The endothelium is a dynamic and heterogeneous organ system that responds and adapts to various stimuli during embryonic development and postnatal homeostasis. During early development of the vascular system, endothelial cells (EC) undergo vascular network formation in response to hypoxic stimuli and cooperate with other developmental events in organogenesis. Arteries, capillaries, and veins, each with their repertoire of constituent cell types, undergo vessel-specific EC differentiation. Moreover, the vasculature of each organ system exhibits heterogeneity in structure and function, a phenomenon referred to as organotypic EC specialization. Even within the same vessel segment or vascular bed, there is local heterogeneity in EC structure, gene expression, and function. This allows for plasticity, adaptability, and resilience of the vascular system to the changing environments that the organism encounters, thus providing optimal responses for vascular barrier function, tone (contraction/relaxation), inflammation and resolution, thrombus formation, directional blood flow, and the transport of molecules and cells between blood and tissues. 1,2

The diversity of endothelial subtypes is in part determined by a multitude of cell surface receptors that respond to local or systemic factors. Well-characterized EC receptors include receptor tyrosine kinases, such as the Ang (angiopoietin) receptor TIE2, VEGF (vascular endothelial growth factor) receptors VEGFR (VEGF receptor)1–3, as well as a variety of GPCRs (G-protein–coupled receptors). GPCR expression in individual ECs varies depending on the vascular bed, vessel type, flow, and developmental context. 3–6 Such GPCRs respond to a variety of ligands including small peptides (endothelins, bradykinin, neuropeptides, apelin), morphogenetic factors (Wnt [int/wingless family] proteins), proteases (thrombin, trypsin), ECM (extracellular matrix), chemokines, 17β-estradiol, mechanical forces, metabolites, protons (pH), and bioactive lipids (lysolipids, eicosanoids, etc). In this review, we focus on lysolipid GPCRs, in particular those that respond to metabolites of the membrane phospholipids—S1P (sphingosine 1-phosphate) and lysophosphatidic acid (LPA)—as central orchestrators of vascular development and tractable therapeutic targets in cardiovascular, autoimmune, and pathogen-induced diseases.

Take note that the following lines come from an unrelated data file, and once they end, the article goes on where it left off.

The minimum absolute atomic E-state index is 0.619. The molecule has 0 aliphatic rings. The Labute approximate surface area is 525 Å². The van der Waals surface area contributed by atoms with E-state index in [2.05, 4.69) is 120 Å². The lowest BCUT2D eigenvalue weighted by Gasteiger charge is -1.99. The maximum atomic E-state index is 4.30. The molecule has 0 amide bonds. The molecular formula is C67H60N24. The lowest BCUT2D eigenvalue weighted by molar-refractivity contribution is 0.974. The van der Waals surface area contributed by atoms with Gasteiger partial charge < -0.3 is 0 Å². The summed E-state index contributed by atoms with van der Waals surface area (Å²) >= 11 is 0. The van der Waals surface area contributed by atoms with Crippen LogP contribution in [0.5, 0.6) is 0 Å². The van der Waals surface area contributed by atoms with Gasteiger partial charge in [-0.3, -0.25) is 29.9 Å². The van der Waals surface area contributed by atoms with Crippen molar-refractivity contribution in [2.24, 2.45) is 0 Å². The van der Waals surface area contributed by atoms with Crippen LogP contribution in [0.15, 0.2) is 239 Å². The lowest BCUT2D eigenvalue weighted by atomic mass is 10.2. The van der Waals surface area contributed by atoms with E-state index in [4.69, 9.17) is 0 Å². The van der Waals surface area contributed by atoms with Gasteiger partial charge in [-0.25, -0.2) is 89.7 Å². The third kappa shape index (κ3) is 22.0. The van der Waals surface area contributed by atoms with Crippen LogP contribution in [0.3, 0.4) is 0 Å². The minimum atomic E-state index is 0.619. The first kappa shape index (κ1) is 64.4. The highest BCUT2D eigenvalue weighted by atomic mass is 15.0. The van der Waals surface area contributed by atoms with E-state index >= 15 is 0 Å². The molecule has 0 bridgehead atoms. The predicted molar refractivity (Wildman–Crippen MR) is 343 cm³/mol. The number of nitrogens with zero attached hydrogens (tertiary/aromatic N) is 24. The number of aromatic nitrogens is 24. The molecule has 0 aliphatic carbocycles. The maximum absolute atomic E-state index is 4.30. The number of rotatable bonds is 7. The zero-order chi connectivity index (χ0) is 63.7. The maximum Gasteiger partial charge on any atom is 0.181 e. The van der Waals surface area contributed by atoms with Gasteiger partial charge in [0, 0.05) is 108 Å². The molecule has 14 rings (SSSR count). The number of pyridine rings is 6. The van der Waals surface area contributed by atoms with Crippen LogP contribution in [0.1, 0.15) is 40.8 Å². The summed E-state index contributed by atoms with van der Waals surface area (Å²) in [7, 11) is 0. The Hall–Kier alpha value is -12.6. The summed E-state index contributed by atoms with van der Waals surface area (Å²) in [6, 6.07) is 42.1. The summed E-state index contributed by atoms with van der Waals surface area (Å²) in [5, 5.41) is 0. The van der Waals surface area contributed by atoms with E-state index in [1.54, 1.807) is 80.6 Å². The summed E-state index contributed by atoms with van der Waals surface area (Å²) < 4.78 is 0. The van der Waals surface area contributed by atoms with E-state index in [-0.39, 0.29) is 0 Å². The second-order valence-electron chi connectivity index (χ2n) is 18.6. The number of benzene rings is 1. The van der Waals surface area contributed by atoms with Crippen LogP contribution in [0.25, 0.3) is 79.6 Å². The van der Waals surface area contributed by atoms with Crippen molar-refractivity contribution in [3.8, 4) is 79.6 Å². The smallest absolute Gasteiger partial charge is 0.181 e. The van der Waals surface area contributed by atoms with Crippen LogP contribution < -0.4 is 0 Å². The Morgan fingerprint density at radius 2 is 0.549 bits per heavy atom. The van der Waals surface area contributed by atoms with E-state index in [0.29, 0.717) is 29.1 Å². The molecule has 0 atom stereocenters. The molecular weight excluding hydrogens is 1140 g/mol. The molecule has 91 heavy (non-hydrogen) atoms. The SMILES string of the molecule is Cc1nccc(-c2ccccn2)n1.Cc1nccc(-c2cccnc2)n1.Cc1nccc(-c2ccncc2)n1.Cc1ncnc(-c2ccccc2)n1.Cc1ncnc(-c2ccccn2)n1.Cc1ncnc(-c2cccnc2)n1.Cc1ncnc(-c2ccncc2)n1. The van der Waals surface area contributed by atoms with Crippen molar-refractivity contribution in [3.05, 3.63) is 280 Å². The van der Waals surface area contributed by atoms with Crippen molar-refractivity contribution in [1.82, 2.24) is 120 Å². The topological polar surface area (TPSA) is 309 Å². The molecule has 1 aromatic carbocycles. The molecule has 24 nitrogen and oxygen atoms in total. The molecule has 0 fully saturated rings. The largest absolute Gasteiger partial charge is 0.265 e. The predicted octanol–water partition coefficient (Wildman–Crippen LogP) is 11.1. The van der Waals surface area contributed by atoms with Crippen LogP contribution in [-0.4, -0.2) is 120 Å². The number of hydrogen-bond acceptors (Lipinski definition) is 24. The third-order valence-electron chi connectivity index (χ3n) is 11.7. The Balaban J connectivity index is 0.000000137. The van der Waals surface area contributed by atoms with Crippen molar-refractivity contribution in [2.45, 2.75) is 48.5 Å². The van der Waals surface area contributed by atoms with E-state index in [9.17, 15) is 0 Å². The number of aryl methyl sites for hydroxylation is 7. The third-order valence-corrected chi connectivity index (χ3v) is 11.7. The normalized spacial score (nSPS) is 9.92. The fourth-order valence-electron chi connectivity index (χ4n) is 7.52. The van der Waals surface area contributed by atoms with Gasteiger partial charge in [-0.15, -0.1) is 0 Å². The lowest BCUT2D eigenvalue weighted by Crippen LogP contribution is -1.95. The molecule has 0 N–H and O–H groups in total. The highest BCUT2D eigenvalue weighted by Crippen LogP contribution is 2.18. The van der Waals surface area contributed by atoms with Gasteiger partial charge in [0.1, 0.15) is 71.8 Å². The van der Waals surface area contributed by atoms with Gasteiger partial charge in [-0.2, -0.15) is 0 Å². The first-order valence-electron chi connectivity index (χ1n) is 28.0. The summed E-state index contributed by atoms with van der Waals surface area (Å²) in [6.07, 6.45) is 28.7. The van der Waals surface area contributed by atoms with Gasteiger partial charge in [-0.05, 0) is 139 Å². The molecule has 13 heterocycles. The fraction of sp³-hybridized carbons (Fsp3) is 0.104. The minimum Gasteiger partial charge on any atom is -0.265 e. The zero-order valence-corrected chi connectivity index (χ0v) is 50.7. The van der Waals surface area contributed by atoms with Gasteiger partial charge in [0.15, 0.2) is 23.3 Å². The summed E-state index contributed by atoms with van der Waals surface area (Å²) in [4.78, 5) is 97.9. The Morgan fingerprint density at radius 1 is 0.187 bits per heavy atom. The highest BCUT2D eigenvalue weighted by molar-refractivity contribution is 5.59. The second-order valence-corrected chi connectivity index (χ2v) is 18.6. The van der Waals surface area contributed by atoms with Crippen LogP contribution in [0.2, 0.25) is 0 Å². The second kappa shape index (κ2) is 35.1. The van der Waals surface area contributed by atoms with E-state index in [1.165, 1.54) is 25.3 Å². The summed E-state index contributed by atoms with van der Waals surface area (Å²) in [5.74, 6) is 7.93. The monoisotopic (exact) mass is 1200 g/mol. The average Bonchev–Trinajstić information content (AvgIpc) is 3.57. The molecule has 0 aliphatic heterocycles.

Lysolipids in the Vascular System

S1P and LPA Metabolism